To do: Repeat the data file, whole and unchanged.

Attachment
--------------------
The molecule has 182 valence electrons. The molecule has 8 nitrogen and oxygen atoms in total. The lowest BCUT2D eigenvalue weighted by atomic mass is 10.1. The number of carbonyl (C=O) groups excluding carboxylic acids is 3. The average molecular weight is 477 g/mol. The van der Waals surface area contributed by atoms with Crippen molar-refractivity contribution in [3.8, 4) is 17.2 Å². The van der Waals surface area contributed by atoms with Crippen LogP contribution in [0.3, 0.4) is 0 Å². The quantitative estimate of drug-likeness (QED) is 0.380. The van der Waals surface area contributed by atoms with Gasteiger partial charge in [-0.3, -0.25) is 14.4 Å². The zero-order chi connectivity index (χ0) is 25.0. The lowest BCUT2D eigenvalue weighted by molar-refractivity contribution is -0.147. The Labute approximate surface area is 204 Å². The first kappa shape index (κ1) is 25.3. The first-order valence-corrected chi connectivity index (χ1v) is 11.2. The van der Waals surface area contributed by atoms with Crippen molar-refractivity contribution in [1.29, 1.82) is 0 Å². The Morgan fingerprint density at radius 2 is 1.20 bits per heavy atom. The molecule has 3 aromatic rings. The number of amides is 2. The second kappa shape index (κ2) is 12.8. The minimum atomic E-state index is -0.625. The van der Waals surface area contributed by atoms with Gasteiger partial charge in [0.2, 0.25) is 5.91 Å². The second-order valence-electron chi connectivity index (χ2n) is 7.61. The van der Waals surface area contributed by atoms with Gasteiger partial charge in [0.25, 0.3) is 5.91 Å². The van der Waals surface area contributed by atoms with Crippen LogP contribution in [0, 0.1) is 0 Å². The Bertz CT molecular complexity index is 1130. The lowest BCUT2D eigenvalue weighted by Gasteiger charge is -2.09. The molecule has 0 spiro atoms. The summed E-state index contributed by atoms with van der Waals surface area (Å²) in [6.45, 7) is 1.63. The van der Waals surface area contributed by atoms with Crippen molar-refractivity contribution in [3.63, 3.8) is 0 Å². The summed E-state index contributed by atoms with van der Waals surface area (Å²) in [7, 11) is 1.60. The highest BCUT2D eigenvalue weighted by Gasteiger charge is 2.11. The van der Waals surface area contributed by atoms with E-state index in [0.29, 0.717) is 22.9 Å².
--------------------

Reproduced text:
The molecule has 182 valence electrons. The molecule has 8 nitrogen and oxygen atoms in total. The lowest BCUT2D eigenvalue weighted by atomic mass is 10.1. The number of carbonyl (C=O) groups excluding carboxylic acids is 3. The average molecular weight is 477 g/mol. The van der Waals surface area contributed by atoms with Crippen molar-refractivity contribution in [3.8, 4) is 17.2 Å². The van der Waals surface area contributed by atoms with Crippen LogP contribution in [0.3, 0.4) is 0 Å². The quantitative estimate of drug-likeness (QED) is 0.380. The van der Waals surface area contributed by atoms with Gasteiger partial charge in [-0.3, -0.25) is 14.4 Å². The zero-order chi connectivity index (χ0) is 25.0. The lowest BCUT2D eigenvalue weighted by molar-refractivity contribution is -0.147. The Labute approximate surface area is 204 Å². The first kappa shape index (κ1) is 25.3. The first-order valence-corrected chi connectivity index (χ1v) is 11.2. The van der Waals surface area contributed by atoms with Crippen molar-refractivity contribution in [1.29, 1.82) is 0 Å². The Morgan fingerprint density at radius 2 is 1.20 bits per heavy atom. The molecule has 3 aromatic rings. The number of amides is 2. The second kappa shape index (κ2) is 12.8. The minimum atomic E-state index is -0.625. The van der Waals surface area contributed by atoms with Gasteiger partial charge in [0.2, 0.25) is 5.91 Å². The second-order valence-electron chi connectivity index (χ2n) is 7.61. The van der Waals surface area contributed by atoms with Gasteiger partial charge in [0.25, 0.3) is 5.91 Å². The van der Waals surface area contributed by atoms with Crippen LogP contribution in [0, 0.1) is 0 Å². The Bertz CT molecular complexity index is 1130. The lowest BCUT2D eigenvalue weighted by Gasteiger charge is -2.09. The molecule has 0 spiro atoms. The summed E-state index contributed by atoms with van der Waals surface area (Å²) in [6.45, 7) is 1.63. The van der Waals surface area contributed by atoms with Crippen molar-refractivity contribution in [3.63, 3.8) is 0 Å². The summed E-state index contributed by atoms with van der Waals surface area (Å²) in [7, 11) is 1.60. The highest BCUT2D eigenvalue weighted by Gasteiger charge is 2.11. The van der Waals surface area contributed by atoms with E-state index in [0.29, 0.717) is 22.9 Å².